The explosion in a hospital in the Gaza Strip — with its sinister toll of deaths and injuries and for which the Israeli army and the Islamist militias operating in the Palestinian territory, Hamas and Islamic Jihad, are blaming each other — highlights the situation of total helplessness experienced by the Palestinian civilian population, who are no longer safe even in the places they use as a shelter. Diplomatic action must put an end to the innocent deaths in Gaza, instead of contributing to the increase in casualties and an extended confrontation in the region of incalculable consequences. The same urgency must apply to the release of the Israeli hostages kidnapped by Hamas.
While two million people in Gaza — trapped and subjected to an unacceptable siege, and who could have a minimum of respite if Prime Minister Benjamin Netanyahu’s commitment to allow the passage of aid from Egypt finally materializes — await the announced ground invasion, we are witnessing a multiplication of visits to Israel by the West’s heavyweights, who have expressed their solidarity after the savage attack on October 7 and ratified Israel’s right to self-defense. But they have also underlined their concern for the Palestinian civilian population who, along with the Israelis who were murdered and those being held hostage by Hamas, are the innocent victims of this escalation.
The arrival in Israel of the German Chancellor, social democrat Olaf Scholz, and of the president of the United States, the democrat Joe Biden, within just hours of one another is very significant. The former on Tuesday ratified Germany’s support for Israel, but pointed out that the situation of Gaza’s civilians cannot be met with indifferent, insisting on the need to urgently provide them with food, water and electricity. Biden struck a different tone that was more resounding in its defense of Israel and its right to exist, but he also advocated in Tel Aviv for providing humanitarian aid to the Gaza population and announced modest — though very significant in this war context — economic aid for Gaza and the West Bank. The fact that two important allies of Israel, especially the very fundamental United States, have underscored this aspect in the presence of Netanyahu shows the depth of a disaster that is deepening by the hour.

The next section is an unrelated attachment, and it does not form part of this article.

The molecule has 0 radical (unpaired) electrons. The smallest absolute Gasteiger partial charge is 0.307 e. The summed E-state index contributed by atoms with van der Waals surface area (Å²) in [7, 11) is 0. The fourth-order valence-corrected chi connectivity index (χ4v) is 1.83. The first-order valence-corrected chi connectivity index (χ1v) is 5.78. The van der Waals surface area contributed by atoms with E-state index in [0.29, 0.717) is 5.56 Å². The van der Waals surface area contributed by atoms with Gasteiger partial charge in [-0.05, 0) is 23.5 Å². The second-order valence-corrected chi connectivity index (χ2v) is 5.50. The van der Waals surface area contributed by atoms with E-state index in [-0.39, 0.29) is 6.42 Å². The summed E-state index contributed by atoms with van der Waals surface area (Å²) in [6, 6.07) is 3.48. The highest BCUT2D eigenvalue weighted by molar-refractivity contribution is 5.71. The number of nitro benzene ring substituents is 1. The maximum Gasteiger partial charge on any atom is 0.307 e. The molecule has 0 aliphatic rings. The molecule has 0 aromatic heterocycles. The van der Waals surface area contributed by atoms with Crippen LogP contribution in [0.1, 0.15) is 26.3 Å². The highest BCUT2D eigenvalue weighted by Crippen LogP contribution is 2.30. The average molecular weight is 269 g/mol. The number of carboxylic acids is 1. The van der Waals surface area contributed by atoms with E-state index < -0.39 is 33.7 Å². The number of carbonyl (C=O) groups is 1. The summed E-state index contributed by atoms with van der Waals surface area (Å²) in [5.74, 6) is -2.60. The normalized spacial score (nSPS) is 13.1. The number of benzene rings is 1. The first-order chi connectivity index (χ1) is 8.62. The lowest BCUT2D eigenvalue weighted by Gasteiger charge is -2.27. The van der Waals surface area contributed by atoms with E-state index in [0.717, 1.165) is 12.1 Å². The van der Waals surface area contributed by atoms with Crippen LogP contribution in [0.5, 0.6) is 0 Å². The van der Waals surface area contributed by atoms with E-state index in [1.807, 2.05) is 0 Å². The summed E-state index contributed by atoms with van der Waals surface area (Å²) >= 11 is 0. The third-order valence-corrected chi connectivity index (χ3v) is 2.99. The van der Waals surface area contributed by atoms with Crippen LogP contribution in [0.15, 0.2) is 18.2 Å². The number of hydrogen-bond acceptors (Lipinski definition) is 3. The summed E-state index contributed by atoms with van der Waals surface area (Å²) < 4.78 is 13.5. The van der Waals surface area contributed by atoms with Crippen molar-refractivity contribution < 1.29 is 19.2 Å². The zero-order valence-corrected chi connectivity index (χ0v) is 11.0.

It is urgent to move from words to actions. This is a crucial moment in which international diplomacy must act without delay to avoid a totally irreversible tragedy in Gaza, prevent an uncontrolled escalation in the region and confront a situation that has been poisoning the Middle East and the global political discussion for more than half a century. In this sense, it is very important that Biden supported the existence of two states as a final political solution, which is what the international community has been defending since the partition of historic Palestine. But it has not been effectively fulfilled.
Given the importance of the moment, we must regret the lack of coordination shown by the European Union, which was revealed above all with President of the EU Commission Ursula von der Leyen’s visit to Israel. She adopted a role that should fall to the High Representative of the Union for Foreign Affairs, Josep Borrell, who unequivocally condemned the Hamas attack and recalled Israel’s duty to respect humanitarian law from the start.
In the short term, the visits by Scholz and Biden — Britain’s Rishi Sunak may be the third to join — have taken place before the Israeli ground invasion of Gaza, which will presumably not occur while these visits are taking place. Every hour gained before the situation worsens translates into lives saved, but in order for hope not to turn into agony, fuel and electricity supply must be restored and humanitarian aid must reach the Gaza Strip.
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